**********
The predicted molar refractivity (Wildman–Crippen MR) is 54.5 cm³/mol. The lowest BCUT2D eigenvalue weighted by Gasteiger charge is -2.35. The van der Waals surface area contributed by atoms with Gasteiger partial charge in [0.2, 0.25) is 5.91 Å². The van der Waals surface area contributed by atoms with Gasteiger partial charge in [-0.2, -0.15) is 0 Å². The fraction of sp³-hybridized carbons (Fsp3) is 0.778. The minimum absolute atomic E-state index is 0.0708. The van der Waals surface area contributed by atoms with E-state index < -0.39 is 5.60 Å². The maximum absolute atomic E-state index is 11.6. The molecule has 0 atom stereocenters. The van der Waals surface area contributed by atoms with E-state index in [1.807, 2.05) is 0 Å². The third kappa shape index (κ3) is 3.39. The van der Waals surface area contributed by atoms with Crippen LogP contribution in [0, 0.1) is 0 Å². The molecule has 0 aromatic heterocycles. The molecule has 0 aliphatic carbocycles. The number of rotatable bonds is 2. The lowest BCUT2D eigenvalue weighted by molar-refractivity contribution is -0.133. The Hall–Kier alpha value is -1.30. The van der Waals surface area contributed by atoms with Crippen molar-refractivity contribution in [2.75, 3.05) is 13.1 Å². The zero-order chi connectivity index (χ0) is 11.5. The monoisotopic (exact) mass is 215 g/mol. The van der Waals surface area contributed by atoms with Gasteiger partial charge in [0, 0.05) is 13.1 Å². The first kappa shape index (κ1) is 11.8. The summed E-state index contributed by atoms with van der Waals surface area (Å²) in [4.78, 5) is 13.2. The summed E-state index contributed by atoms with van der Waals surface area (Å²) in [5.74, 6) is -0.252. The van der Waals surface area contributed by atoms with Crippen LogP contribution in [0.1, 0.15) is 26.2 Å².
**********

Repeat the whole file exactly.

The predicted molar refractivity (Wildman–Crippen MR) is 54.5 cm³/mol. The lowest BCUT2D eigenvalue weighted by Gasteiger charge is -2.35. The van der Waals surface area contributed by atoms with Gasteiger partial charge in [0.2, 0.25) is 5.91 Å². The van der Waals surface area contributed by atoms with Gasteiger partial charge in [-0.2, -0.15) is 0 Å². The fraction of sp³-hybridized carbons (Fsp3) is 0.778. The minimum absolute atomic E-state index is 0.0708. The van der Waals surface area contributed by atoms with E-state index < -0.39 is 5.60 Å². The maximum absolute atomic E-state index is 11.6. The molecule has 0 atom stereocenters. The van der Waals surface area contributed by atoms with E-state index in [1.807, 2.05) is 0 Å². The third kappa shape index (κ3) is 3.39. The van der Waals surface area contributed by atoms with Crippen LogP contribution in [0, 0.1) is 0 Å². The molecule has 0 aromatic heterocycles. The molecule has 0 aliphatic carbocycles. The number of rotatable bonds is 2. The lowest BCUT2D eigenvalue weighted by molar-refractivity contribution is -0.133. The Hall–Kier alpha value is -1.30. The van der Waals surface area contributed by atoms with Crippen molar-refractivity contribution in [2.75, 3.05) is 13.1 Å². The zero-order chi connectivity index (χ0) is 11.5. The monoisotopic (exact) mass is 215 g/mol. The van der Waals surface area contributed by atoms with Gasteiger partial charge in [0, 0.05) is 13.1 Å². The first kappa shape index (κ1) is 11.8. The summed E-state index contributed by atoms with van der Waals surface area (Å²) in [4.78, 5) is 13.2. The summed E-state index contributed by atoms with van der Waals surface area (Å²) in [5.74, 6) is -0.252. The van der Waals surface area contributed by atoms with Crippen LogP contribution in [0.1, 0.15) is 26.2 Å².